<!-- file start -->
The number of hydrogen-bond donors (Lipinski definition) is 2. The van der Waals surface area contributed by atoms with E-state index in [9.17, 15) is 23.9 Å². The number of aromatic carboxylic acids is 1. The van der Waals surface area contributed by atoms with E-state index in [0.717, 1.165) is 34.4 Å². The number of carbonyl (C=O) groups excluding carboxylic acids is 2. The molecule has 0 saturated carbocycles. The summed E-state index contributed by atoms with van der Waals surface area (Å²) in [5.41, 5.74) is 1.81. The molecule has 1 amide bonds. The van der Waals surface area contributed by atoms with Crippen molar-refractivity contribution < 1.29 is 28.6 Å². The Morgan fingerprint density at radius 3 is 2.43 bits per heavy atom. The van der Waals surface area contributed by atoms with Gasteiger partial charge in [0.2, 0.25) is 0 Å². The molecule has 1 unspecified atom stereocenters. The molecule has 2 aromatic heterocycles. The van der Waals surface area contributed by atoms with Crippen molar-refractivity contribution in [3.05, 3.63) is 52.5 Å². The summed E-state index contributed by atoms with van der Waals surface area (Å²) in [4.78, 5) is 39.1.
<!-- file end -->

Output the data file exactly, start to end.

The number of hydrogen-bond donors (Lipinski definition) is 2. The van der Waals surface area contributed by atoms with E-state index in [9.17, 15) is 23.9 Å². The number of aromatic carboxylic acids is 1. The van der Waals surface area contributed by atoms with E-state index in [0.717, 1.165) is 34.4 Å². The number of carbonyl (C=O) groups excluding carboxylic acids is 2. The molecule has 0 saturated carbocycles. The summed E-state index contributed by atoms with van der Waals surface area (Å²) in [5.41, 5.74) is 1.81. The molecule has 1 amide bonds. The van der Waals surface area contributed by atoms with Crippen molar-refractivity contribution < 1.29 is 28.6 Å². The Morgan fingerprint density at radius 3 is 2.43 bits per heavy atom. The van der Waals surface area contributed by atoms with Gasteiger partial charge in [0.2, 0.25) is 0 Å². The molecule has 1 unspecified atom stereocenters. The molecule has 2 aromatic heterocycles. The van der Waals surface area contributed by atoms with Crippen molar-refractivity contribution in [3.05, 3.63) is 52.5 Å². The summed E-state index contributed by atoms with van der Waals surface area (Å²) in [4.78, 5) is 39.1.